Our food and agriculture systems today rely too heavily on a very few
plant species, a handful of animal species and marine species. Biodiversity
is indispensable to food and nutrition security, and to ecosystem sustainability.
Traditional resilient crop species are important to diversify our food
systems for a healthy life. Globally, more than 820 million people do not
have enough to eat and food demand is forecast to increase by 2050. With
about 80% of cultivated land in the world, dryland farming plays an important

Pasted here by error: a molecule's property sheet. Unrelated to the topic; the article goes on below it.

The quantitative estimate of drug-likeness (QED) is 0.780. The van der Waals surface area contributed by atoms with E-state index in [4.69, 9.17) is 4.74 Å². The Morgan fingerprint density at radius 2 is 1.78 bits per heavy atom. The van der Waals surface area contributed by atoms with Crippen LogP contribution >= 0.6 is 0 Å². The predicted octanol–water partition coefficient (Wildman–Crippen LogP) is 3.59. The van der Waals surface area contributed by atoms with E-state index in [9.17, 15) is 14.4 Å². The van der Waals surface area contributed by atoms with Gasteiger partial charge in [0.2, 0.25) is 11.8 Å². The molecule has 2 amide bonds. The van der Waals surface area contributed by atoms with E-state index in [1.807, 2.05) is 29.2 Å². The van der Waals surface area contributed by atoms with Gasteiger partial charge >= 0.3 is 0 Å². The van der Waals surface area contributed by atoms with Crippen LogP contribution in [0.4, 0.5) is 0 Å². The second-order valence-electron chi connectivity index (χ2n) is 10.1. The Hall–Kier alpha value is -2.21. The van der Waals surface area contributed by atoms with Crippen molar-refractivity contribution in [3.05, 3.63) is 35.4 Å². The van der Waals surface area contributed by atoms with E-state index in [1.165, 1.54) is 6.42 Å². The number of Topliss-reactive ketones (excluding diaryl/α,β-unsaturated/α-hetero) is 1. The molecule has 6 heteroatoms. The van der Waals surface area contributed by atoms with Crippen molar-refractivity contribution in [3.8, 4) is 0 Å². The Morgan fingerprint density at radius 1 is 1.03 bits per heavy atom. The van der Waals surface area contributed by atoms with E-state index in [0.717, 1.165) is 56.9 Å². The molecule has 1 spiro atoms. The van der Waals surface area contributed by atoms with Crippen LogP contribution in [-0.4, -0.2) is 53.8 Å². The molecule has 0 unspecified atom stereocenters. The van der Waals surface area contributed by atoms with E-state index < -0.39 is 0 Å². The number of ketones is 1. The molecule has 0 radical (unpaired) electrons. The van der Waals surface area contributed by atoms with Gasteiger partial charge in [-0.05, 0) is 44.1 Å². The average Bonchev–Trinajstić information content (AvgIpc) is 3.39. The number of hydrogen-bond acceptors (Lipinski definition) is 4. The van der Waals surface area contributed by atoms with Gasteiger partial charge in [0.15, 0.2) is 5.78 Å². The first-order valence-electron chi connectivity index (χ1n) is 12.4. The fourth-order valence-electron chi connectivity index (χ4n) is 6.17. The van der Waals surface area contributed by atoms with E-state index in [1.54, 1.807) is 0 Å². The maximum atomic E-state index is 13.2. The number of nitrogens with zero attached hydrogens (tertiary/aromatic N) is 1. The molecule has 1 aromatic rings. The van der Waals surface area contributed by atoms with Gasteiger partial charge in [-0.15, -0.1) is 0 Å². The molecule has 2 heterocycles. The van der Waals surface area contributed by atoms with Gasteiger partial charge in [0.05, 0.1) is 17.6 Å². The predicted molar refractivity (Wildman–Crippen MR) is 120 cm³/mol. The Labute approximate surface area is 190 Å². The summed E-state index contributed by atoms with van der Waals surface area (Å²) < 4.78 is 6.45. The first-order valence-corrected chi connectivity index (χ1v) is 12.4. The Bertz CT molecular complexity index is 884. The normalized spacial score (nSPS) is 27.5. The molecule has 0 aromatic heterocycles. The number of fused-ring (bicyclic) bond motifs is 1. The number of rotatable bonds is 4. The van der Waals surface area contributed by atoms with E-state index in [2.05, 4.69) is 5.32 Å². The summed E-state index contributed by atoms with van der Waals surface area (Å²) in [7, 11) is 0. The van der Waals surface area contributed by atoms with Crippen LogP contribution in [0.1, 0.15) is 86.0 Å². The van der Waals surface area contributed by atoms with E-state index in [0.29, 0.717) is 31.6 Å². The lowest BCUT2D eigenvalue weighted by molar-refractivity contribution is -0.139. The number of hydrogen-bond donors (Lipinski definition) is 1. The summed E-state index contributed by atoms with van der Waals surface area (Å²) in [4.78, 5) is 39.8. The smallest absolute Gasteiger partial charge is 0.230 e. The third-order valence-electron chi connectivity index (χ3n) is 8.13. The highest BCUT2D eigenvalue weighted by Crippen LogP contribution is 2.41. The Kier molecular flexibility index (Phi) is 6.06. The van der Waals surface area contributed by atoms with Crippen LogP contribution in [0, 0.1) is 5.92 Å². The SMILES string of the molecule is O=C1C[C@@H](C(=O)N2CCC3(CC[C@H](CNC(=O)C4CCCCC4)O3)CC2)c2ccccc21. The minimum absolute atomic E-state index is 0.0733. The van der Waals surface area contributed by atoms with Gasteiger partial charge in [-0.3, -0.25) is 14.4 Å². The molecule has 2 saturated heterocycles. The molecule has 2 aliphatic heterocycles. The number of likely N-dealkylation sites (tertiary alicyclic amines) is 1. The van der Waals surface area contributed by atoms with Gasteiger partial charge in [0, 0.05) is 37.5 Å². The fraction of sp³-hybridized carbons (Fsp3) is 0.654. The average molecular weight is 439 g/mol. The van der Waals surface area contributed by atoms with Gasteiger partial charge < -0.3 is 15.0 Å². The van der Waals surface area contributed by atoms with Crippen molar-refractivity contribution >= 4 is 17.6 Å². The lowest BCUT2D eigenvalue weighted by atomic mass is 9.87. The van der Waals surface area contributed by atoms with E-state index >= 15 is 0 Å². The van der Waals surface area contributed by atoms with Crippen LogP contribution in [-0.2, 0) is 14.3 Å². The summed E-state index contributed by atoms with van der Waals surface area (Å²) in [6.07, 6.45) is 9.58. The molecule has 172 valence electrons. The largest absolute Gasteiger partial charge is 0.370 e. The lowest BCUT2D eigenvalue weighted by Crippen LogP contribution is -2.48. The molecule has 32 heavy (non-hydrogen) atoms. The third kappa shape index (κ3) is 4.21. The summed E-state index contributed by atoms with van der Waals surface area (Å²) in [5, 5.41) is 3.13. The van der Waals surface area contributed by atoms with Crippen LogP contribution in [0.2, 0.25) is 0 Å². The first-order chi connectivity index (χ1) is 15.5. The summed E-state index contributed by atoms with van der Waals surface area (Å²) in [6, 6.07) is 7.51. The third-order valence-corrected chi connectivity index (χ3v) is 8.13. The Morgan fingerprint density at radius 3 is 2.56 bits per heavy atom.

role in global food security. FAO assessed the drylands to cover more
than 6 billion hectares, including 1 billion in agro-sylvo-pastoral systems
in Africa. Its blueprint for large-scale land restoration based on promoting
biological diversity for small-scale farming delivers multiple ecological and
socio-economic benefits. It is time for scientific expertise to embrace local
knowledge for scaling-up sustainable food and agriculture.